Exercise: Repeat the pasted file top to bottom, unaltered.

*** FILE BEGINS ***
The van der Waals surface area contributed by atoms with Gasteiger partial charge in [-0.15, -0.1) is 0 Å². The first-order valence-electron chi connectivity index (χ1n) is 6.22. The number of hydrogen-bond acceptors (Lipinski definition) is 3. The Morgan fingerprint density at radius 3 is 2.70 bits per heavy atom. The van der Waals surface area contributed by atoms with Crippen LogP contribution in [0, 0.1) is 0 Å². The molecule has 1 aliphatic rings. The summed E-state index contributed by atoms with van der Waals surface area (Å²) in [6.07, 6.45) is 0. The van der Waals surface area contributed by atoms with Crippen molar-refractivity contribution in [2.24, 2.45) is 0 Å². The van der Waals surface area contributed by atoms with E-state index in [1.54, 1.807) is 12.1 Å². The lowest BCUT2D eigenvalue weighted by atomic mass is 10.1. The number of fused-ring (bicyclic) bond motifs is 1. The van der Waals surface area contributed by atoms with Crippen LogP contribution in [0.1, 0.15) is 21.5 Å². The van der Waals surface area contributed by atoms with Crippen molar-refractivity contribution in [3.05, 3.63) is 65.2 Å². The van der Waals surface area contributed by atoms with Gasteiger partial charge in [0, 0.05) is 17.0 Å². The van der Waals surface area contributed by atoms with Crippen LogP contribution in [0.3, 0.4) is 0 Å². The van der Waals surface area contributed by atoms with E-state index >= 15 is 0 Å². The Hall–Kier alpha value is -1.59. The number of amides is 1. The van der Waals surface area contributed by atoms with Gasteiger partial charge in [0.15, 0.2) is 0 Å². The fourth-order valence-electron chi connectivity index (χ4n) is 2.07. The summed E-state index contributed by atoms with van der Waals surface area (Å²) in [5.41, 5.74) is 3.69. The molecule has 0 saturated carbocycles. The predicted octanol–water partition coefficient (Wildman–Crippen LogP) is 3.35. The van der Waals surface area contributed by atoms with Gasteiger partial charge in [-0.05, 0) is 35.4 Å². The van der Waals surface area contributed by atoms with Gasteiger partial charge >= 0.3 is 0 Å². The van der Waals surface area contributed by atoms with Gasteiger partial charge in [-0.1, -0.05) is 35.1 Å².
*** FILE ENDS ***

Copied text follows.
The van der Waals surface area contributed by atoms with Gasteiger partial charge in [-0.15, -0.1) is 0 Å². The first-order valence-electron chi connectivity index (χ1n) is 6.22. The number of hydrogen-bond acceptors (Lipinski definition) is 3. The Morgan fingerprint density at radius 3 is 2.70 bits per heavy atom. The van der Waals surface area contributed by atoms with Crippen LogP contribution in [0, 0.1) is 0 Å². The molecule has 1 aliphatic rings. The summed E-state index contributed by atoms with van der Waals surface area (Å²) in [6.07, 6.45) is 0. The van der Waals surface area contributed by atoms with Crippen molar-refractivity contribution in [2.24, 2.45) is 0 Å². The van der Waals surface area contributed by atoms with E-state index in [1.54, 1.807) is 12.1 Å². The lowest BCUT2D eigenvalue weighted by atomic mass is 10.1. The number of fused-ring (bicyclic) bond motifs is 1. The van der Waals surface area contributed by atoms with Crippen LogP contribution in [0.1, 0.15) is 21.5 Å². The van der Waals surface area contributed by atoms with Crippen molar-refractivity contribution in [3.05, 3.63) is 65.2 Å². The van der Waals surface area contributed by atoms with Gasteiger partial charge in [0, 0.05) is 17.0 Å². The van der Waals surface area contributed by atoms with Crippen LogP contribution in [0.3, 0.4) is 0 Å². The van der Waals surface area contributed by atoms with E-state index >= 15 is 0 Å². The Hall–Kier alpha value is -1.59. The number of amides is 1. The van der Waals surface area contributed by atoms with Gasteiger partial charge in [0.15, 0.2) is 0 Å². The fourth-order valence-electron chi connectivity index (χ4n) is 2.07. The summed E-state index contributed by atoms with van der Waals surface area (Å²) in [5.41, 5.74) is 3.69. The molecule has 0 saturated carbocycles. The predicted octanol–water partition coefficient (Wildman–Crippen LogP) is 3.35. The van der Waals surface area contributed by atoms with Gasteiger partial charge in [-0.05, 0) is 35.4 Å². The van der Waals surface area contributed by atoms with Gasteiger partial charge >= 0.3 is 0 Å². The van der Waals surface area contributed by atoms with Gasteiger partial charge in [-0.1, -0.05) is 35.1 Å².